Photo credit: Clare Hemmings
The big picture
I start by framing an especially relevant, if constantly reconfiguring and ‘drunk on its own successes and excesses’ (Harvey 2017), structure – capital. Following Karl Marx, capital is a particular social relation (a relation between people) of (re)production. It is self-expansive by constantly increasing the total quantity of capital and it ‘validates private accumulation in ways that other social orders through history have not’ (Jennings 1994). Capital presupposes inequality (regarding means and relations of production) and generates more inequality to reproduce society as a capitalist society. Latching onto social divisions and hierarchies (such as gender, race, or disability) and turning them into difference of value, translated into wage differences.
Accordingly, labour is determined by geo-socio-historical forms of value: various social determinations (such as gender or race) constitute value and this, in turn, is reflected in the value of labour power, with wages being a form of appearance of socially determined value (Elson 1979/2015). Therefore, value, wages, and inequality are socially determined (rather than by production costs or the ‘the toil and trouble’ explanation of Adam Smith 1776), constituting the lived experience of capitalism.
Feminist theory, research, and activism have long grappled with the problem of gender inequality – in pay, division of labour, the ways it is cross-cut by race, ethnicity, migrant status, sexuality, (dis)ability. In the world of work, the coupling of feminisation with devaluation has tended to occur as soon as women entered formal employment (Gutiérrez-Rodriguez 2014). ‘The work of women is often deemed inferior simply because it is women who do it. Women workers carry into the workplace their status as subordinate individuals, and this status comes to define the value of the work they do’ (Phillips and Taylor 1980).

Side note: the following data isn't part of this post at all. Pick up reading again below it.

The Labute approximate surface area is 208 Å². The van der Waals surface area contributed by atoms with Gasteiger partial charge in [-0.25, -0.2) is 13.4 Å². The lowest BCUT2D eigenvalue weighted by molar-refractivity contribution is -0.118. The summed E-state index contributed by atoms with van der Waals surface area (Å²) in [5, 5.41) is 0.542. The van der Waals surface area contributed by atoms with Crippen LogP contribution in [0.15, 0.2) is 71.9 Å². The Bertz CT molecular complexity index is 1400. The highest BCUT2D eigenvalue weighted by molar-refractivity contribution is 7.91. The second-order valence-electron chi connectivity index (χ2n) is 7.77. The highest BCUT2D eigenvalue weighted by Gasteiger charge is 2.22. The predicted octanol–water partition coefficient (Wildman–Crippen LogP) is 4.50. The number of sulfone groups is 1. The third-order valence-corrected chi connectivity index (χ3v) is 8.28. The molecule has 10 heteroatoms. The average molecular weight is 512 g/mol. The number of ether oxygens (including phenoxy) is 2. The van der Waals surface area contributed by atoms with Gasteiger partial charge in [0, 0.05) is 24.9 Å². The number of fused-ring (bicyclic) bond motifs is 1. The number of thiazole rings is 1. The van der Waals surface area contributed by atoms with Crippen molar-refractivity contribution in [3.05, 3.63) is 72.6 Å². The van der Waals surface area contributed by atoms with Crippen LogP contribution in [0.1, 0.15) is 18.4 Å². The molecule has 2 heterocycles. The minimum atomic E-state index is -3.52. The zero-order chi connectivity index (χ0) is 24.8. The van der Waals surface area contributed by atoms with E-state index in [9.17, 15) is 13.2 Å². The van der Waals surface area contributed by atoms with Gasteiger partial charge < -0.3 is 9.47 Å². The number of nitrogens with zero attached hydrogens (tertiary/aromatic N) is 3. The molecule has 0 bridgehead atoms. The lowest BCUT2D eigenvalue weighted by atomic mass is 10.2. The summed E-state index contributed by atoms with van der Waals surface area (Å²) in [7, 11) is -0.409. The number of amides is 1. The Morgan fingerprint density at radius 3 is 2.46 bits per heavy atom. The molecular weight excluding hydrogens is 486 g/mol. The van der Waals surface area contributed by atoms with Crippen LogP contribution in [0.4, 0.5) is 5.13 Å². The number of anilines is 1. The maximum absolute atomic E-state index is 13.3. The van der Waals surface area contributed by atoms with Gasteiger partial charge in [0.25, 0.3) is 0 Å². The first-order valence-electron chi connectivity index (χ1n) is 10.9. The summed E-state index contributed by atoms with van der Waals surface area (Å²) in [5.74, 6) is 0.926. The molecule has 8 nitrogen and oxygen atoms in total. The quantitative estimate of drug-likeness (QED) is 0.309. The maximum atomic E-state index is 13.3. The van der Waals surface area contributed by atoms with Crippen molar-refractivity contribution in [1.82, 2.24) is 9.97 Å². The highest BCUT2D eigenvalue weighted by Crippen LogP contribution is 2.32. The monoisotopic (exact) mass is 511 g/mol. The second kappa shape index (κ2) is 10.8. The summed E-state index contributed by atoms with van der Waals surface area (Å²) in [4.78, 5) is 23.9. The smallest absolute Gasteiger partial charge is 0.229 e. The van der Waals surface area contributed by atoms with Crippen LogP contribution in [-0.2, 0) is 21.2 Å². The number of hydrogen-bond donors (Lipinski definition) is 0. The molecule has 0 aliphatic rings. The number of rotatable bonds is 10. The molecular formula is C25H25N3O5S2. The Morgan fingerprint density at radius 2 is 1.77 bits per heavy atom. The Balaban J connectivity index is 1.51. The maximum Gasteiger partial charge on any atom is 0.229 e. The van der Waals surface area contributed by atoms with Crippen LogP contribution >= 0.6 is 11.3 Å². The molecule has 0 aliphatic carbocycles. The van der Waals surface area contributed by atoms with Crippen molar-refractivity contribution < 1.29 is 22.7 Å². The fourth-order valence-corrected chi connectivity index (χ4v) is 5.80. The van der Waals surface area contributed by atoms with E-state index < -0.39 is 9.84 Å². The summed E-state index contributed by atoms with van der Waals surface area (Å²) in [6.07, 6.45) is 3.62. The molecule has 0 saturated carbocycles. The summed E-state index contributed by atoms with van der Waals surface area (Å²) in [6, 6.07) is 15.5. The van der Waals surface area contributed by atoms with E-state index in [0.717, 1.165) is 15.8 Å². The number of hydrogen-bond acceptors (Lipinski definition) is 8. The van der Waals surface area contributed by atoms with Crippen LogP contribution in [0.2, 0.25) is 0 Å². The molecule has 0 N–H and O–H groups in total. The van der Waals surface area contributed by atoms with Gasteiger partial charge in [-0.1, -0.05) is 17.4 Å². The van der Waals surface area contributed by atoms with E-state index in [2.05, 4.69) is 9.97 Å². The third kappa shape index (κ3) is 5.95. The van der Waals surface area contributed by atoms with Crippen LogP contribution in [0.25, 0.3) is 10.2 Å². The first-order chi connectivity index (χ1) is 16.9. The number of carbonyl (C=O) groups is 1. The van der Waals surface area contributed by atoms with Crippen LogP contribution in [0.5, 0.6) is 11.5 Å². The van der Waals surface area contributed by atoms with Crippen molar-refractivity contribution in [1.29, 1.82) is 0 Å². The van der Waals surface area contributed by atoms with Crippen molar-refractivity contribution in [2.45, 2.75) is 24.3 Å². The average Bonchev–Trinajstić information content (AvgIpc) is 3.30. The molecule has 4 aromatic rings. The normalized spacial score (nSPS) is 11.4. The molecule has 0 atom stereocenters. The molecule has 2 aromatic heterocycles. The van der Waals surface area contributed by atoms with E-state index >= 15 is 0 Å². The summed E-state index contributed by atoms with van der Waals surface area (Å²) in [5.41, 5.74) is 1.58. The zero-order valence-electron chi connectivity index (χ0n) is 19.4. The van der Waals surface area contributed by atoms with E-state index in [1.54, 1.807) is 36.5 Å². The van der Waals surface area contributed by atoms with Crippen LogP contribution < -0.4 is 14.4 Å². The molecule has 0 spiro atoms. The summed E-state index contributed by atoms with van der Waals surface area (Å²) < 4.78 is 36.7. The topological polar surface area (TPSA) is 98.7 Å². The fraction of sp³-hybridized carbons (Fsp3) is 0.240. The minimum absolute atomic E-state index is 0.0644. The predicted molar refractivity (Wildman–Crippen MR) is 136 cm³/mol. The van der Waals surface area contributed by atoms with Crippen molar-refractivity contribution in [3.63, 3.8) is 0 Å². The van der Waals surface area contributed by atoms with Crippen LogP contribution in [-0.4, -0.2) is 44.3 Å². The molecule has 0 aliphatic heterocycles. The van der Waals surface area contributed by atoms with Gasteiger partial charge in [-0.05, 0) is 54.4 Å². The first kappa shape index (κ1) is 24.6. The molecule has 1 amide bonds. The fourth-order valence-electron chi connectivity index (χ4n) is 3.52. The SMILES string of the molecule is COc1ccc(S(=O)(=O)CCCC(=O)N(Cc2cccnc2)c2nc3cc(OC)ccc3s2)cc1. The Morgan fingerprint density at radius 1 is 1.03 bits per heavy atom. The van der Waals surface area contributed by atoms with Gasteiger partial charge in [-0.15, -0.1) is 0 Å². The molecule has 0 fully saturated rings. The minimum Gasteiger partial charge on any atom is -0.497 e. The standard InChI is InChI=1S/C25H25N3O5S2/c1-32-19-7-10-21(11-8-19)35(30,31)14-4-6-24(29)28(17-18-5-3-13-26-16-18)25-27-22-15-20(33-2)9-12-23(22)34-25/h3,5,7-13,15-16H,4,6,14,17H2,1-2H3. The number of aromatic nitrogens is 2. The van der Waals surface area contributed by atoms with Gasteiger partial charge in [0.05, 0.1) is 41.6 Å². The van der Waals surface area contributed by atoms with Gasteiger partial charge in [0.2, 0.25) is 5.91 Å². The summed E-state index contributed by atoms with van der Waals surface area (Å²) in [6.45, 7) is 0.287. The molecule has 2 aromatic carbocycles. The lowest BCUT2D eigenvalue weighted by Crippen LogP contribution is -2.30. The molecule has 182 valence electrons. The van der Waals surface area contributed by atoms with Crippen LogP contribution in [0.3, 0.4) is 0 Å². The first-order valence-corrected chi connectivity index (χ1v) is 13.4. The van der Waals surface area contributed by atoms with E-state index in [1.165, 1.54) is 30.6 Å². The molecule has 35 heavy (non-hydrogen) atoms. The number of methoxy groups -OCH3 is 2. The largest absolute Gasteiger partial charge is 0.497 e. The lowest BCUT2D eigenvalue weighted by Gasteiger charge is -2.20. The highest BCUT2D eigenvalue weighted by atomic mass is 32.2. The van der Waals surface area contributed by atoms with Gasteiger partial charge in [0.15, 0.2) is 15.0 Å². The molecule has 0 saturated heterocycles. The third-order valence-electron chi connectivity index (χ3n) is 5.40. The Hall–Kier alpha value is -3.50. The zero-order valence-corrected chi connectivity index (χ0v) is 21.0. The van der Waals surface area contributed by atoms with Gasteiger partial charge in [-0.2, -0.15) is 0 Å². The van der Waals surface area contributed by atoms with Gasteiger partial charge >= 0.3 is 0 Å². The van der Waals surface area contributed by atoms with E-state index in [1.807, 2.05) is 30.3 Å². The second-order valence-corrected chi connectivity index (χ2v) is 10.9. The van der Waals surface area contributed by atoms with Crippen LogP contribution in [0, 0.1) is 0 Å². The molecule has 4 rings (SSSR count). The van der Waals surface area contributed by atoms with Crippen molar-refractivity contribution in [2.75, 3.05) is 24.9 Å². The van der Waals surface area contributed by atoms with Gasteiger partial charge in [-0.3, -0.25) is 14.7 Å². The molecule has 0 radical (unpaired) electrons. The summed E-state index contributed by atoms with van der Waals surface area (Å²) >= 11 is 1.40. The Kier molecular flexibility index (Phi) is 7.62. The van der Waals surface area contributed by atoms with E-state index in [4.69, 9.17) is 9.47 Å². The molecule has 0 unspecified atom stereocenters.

But things have changed, right?
Yes, things have changed. Devalued and disempowered groups can and have mobilised against the power of capital and gained some revaluation. There have been significant equality gains for women in public life – in the labour market, in political participation, in education. Including on our campus – you only need to look around and see that staff and student body is different from when the LSE was founded.